Throughout it all, I generally felt quite capable of making sure I had enough books with me to get where I needed to go without ankle injury. Don’t get me wrong. Mother was a rock, and I depended on her for far more than I knew at the time. But, understandably perhaps in our large household, she was Mrs. No Nonsense, Mrs. No Time for Sentiment. “Time to get up. Peel these potatoes for dinner. Did you do your homework? Fold that basket of diapers, would you?” And as I mentioned, my father was just sort of not there, except to yell if we broke the rules. Never feeling particularly nurtured, not fearing the absence of warm bosomy embraces, I wasn’t afraid of leaving home.
I really couldn’t figure out what all that fuss was about the Lost Boys and Peter wanting a mother. I had a mother, and I didn’t feel any qualms at all about leaving her. Becoming part of a gang of lost children sounded like fun. In choosing a college and after, my siblings and I seemed to have a contest to see who could move away the farthest and stay away the longest. California, Wisconsin, Montana, Massachusetts, Louisiana, North Carolina… As each child graduated from high school, we received two suitcases as our graduation present, and off we went. For a while, we even had representatives in Zaire, Egypt, and Venezuela! And we took care of ourselves quite nicely, thank you, at least in all the practical things. We learned to make a living, and we saved dutifully for retirement, although none of us actually believed that retirement would ever come.
But time did pass. We Boomers couldn’t ignore it anymore. We began to diet and exercise.
And now both of my parents are gone. And since I’m in the famous first wave of Baby Boomers, I know that I’m not alone. We Boomers, who were never going to trust anyone over thirty; who, into our forties were still asking each other what we wanted to be when we grew up; and who have been fighting against the signs of age hitting us, have never really faced the ultimate impact of the passage of time on our parents, much less ourselves. While my sisters and I were nervously whispering about what we would do if Mother needed nursing home care, she slipped away. No nonsense, no fuss, a massive heart attack while we were sleeping, and we were cut adrift.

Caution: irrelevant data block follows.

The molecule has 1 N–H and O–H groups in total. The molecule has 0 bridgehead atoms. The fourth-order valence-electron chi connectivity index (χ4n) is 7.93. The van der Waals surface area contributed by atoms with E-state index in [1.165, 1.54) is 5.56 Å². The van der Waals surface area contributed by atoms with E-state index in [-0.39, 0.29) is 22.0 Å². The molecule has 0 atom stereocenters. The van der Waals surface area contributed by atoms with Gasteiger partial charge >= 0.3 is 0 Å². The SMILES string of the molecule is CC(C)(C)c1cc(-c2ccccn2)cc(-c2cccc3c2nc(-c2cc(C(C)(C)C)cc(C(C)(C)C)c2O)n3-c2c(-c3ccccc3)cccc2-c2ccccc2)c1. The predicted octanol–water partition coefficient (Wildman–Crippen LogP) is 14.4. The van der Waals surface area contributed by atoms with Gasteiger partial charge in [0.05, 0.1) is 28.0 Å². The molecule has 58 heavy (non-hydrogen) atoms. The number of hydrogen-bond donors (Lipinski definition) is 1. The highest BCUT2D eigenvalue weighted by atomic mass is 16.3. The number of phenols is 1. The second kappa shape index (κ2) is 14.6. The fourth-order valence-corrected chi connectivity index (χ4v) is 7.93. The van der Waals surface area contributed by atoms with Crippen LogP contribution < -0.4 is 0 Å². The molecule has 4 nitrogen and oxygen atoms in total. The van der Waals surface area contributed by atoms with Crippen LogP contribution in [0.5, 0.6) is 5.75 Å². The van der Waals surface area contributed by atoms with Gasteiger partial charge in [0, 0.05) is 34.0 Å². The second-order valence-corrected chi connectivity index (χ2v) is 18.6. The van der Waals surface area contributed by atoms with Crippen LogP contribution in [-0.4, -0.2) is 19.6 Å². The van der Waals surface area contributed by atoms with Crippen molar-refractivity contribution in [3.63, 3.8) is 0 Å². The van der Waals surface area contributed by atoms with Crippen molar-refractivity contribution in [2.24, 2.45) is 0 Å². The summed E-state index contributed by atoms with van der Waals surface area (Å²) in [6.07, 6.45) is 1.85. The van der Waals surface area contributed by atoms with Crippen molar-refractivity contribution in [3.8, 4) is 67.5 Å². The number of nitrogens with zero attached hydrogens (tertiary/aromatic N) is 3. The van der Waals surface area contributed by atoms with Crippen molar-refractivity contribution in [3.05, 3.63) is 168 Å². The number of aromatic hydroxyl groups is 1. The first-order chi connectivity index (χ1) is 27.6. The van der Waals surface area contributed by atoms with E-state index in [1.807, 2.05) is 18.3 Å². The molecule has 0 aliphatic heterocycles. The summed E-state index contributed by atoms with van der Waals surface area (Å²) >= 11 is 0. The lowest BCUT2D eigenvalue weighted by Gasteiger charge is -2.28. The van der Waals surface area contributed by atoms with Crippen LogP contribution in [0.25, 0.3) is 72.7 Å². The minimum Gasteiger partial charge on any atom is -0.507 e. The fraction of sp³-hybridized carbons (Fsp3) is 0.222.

Suddenly I feel alone and exposed, surrounded by crocodiles. Funerals, estate attorneys, where to have Thanksgiving dinner this year, who to call for sympathy on that missed promotion. Do I take Social Security at 62 or wait it out to 67? Unexpectedly, I feel empathy for the Lost Boys. Sheila and I never felt like we had anyone to save us if we fell off our islands, but she and I, and our other brothers and sisters and friends have subtly, now, become each other’s islands. Like the Lost Boys, we are creating a new family structure for ourselves, hopefully one which will allow, even encourage, more closeness than before.
The pirates and crocodiles are out there, but just as we did up in our room on the third floor, we’ve discovered that we can create a new island refuge. And as each of us struggles to carry enough books to make it to where we need to go, we try to remember to look out for each other. The next few years will be tough ones, and we lost boys and girls will have to stick together.
For more stories like this one, I’ve published a memoir about growing up in this large family and caring for my youngest brother, who suffered from schizophrenia.